What is happening in this passage of "The Rocking-Horse Winner"? Why does the mother believe she knows what the noise is?
She stood, with arrested muscles, outside his door, listening. There was a strange heavy and yet not loud noise. Her heart stool still. It was a soundless noise, yet rushing and powerful. Something huge, in violent, hushed motion. What was it? What in God's name was it? She ought to know. She felt that she knew the noise. She knew what it was. (Lawrence 147)
2 Answers | Add Yours
The mother returns and hears the strange noise from inside her son's bedroom. The mother believes that she knows what the sound is because it is familiar to her. Paul has had the rocking horse since he was a child. He has outgrown the nursery, and he has had to justify keeping it to his mother-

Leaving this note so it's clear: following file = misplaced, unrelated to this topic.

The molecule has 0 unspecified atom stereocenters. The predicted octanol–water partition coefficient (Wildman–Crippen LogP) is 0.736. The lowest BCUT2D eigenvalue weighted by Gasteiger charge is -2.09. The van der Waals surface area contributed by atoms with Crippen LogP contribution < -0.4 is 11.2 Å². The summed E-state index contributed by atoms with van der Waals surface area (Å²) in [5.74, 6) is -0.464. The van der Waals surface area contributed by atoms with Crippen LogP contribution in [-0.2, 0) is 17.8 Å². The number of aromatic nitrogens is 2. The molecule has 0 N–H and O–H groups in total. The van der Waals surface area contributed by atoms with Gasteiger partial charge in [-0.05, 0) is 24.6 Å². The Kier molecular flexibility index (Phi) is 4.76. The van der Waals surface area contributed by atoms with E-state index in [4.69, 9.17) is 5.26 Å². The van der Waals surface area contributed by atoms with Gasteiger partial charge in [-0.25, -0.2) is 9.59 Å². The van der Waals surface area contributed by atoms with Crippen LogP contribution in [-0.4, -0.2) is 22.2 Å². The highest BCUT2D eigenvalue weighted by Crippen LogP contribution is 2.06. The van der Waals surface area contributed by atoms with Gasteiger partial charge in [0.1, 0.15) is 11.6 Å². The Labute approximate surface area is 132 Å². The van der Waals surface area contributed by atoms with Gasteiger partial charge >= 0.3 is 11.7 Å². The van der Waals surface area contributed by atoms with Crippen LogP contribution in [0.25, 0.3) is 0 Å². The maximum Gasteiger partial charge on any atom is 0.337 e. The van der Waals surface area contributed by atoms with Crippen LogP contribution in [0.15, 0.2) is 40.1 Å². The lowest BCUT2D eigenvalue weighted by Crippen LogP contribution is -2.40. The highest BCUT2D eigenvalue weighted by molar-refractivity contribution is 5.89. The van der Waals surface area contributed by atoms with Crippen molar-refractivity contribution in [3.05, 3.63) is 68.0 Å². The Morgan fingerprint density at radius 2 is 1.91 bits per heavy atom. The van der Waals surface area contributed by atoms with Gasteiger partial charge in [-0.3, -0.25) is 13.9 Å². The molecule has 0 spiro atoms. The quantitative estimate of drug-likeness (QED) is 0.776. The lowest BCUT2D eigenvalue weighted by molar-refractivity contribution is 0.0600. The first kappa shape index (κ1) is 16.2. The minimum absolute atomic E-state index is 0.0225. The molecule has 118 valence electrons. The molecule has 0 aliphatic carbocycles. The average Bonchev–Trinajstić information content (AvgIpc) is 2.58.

"Surely you're too big for a rocking-horse!" his mother had remonstrated.
"Well, you see, mother, till I can have a real horse, I like to have some sort of animal about," had been his quaint answer.
"Do you feel he keeps you company?" she laughed.
"Oh yes! He's very good, he always keeps me company, when I'm there," said Paul.
The strange noise is Paul, frantically riding his rocking-horse to make him "lucky" enough to predict the winner of the Derby. The craving for money to sustain the household is a palpable presence and Paul is compelled - to death--to bring in "more money."
She stood, with arrested muscles, outside his door, listening. There was a strange. heavy, and yet not loud noise. Her heart stood still. It was a soundless noise, yet rushing and powerful Something huge, in violent, hushed motion. What was it? What in God’s name was it? She ought to know. She felt that she knew the noise. She knew what it was” (Lawrence 147).
What is happening in this passage? Why does the mother find the sound both familiar and mysterious?
We’ve answered 319,199 questions. We can answer yours, too.Ask a question